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Google faces new federal antitrust probe: source

The Google signage is seen at the company's headquarters in New York January 8, 2013. REUTERS/Andrew Kelly
The Google signage is seen at the company's headquarters in New York January 8, 2013. REUTERS/Andrew Kelly

WASHINGTON (Reuters) - U.S. regulators are in the early stages of an antitrust probe into whether Google Inc, the top player in Web display advertising, breaks antitrust law in how it handles some advertising sales, a source told Reuters on Thursday.

The source said that it was unlikely that the Federal Trade Commission had sent out civil investigative demands in relation to the probe, which would be the sign of a formal and more serious investigation.

The new line of inquiry focuses on tools acquired when Google bought display ad company DoubleClick in 2007; other firms which specialize in helping Web publishers sell ads to put on their websites are complaining to the FTC, the source said.

The firms have accused Google of leveraging some of its most popular DoubleClick products, such as the ad managing system which has an estimated 80 percent of the market, to push websites to use other products, including Ad Exchange where websites swap ads, the source said.

According to a second source familiar with the situation, Google has not been notified of any antitrust investigation so far. Google and the Federal Trade Commission declined comment on the matter.

The sources did not want to be named in order to protect their business relationships.

The FTC wrapped up an earlier investigation into Google just four months ago, concluding that the search giant had not manipulated its Web search results to hurt rivals.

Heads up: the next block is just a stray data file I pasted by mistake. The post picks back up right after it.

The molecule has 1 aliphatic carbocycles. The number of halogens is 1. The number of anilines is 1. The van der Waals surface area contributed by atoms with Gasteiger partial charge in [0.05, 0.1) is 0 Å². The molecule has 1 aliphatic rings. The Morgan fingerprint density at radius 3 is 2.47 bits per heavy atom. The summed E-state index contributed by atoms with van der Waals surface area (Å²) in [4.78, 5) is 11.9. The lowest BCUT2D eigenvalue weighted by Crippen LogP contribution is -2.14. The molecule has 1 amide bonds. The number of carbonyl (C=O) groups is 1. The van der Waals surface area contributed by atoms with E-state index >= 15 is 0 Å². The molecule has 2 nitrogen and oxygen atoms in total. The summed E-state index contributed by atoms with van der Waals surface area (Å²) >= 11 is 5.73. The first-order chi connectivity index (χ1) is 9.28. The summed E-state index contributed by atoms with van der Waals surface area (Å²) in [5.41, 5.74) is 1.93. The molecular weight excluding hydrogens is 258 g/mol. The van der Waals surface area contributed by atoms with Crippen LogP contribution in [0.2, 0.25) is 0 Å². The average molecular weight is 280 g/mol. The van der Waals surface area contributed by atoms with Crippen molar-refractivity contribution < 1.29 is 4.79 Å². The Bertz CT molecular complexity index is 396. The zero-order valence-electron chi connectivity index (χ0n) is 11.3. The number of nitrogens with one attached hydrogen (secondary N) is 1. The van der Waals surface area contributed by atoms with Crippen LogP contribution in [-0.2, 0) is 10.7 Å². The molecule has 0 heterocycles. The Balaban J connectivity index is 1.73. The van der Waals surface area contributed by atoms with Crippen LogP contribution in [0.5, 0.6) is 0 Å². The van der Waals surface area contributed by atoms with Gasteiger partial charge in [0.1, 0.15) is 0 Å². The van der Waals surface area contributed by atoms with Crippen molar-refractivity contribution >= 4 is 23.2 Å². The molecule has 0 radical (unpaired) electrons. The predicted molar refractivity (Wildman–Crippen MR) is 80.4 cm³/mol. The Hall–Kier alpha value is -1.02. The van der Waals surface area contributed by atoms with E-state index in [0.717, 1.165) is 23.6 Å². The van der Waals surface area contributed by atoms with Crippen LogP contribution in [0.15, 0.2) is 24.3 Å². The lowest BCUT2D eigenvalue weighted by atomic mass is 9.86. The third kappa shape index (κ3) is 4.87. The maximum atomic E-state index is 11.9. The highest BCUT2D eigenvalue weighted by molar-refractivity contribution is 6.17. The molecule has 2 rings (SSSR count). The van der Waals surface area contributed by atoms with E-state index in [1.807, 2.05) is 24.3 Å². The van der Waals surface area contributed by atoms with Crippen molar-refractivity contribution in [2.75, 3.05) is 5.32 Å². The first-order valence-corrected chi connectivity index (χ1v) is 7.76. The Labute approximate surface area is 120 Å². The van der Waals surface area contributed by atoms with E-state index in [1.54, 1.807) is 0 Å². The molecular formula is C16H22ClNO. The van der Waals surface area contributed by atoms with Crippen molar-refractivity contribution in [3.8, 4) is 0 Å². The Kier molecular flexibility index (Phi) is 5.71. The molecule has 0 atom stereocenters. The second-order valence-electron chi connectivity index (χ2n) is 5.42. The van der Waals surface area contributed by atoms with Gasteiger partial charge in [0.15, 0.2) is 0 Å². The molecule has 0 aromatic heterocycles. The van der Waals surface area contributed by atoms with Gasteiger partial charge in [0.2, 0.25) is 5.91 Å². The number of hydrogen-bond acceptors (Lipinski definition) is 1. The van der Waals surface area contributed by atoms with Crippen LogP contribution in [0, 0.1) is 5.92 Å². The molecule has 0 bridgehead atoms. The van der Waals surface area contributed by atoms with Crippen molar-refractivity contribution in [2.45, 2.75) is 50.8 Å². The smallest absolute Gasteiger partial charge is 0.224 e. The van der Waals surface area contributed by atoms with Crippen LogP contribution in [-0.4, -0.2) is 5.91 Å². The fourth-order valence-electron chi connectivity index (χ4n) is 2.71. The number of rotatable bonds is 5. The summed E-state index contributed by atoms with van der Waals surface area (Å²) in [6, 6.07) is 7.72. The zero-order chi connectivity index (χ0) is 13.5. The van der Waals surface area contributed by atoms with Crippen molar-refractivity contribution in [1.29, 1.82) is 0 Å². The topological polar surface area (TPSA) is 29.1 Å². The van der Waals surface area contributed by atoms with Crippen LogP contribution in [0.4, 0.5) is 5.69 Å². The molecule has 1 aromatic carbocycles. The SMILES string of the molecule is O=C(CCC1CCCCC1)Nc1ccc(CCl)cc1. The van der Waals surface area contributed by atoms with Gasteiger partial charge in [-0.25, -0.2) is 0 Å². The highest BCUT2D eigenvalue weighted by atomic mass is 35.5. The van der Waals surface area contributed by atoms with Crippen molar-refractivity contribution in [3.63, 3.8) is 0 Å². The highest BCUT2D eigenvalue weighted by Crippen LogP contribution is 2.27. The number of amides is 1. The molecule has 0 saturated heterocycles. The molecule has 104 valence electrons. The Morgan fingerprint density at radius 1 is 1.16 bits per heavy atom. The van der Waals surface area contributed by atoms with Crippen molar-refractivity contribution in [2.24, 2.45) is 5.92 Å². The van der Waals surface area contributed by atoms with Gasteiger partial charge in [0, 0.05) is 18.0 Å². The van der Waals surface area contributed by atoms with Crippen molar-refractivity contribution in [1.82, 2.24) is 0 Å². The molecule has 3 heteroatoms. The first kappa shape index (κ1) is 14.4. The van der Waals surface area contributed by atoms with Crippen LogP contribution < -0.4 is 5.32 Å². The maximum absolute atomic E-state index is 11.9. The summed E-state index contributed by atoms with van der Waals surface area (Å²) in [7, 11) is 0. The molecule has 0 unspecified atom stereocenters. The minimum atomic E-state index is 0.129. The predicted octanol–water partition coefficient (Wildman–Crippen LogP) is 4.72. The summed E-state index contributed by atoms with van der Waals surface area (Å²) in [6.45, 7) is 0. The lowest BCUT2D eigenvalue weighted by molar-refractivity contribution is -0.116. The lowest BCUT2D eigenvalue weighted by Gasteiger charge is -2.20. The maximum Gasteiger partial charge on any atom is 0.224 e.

Google was the number one player in the $15 billion U.S. display ad market in 2012, with a 15.1 percent market share, compared with Facebook Inc's 14.6 percent share, according to industry research firm eMarketer. Google is expected to widen its lead to 20.7 percent of the market in 2014.

Google is currently trying to convince European antitrust investigators to wrap up a separate antitrust probe, and has offered to change some search pages to give more space to rivals in order to satisfy their concerns.

In that case, Google is accused of hiding links to rival shopping, travel and other websites to protect its ad revenues. On April 11, it said it would offer consumers links to three rival sites in some searches and would label its products.

(Reporting by Diane Bartz in Washington; Additional reporting by Alexei Oreskovic in San Francisco; Editing by Ros Krasny and Phil Berlowitz)

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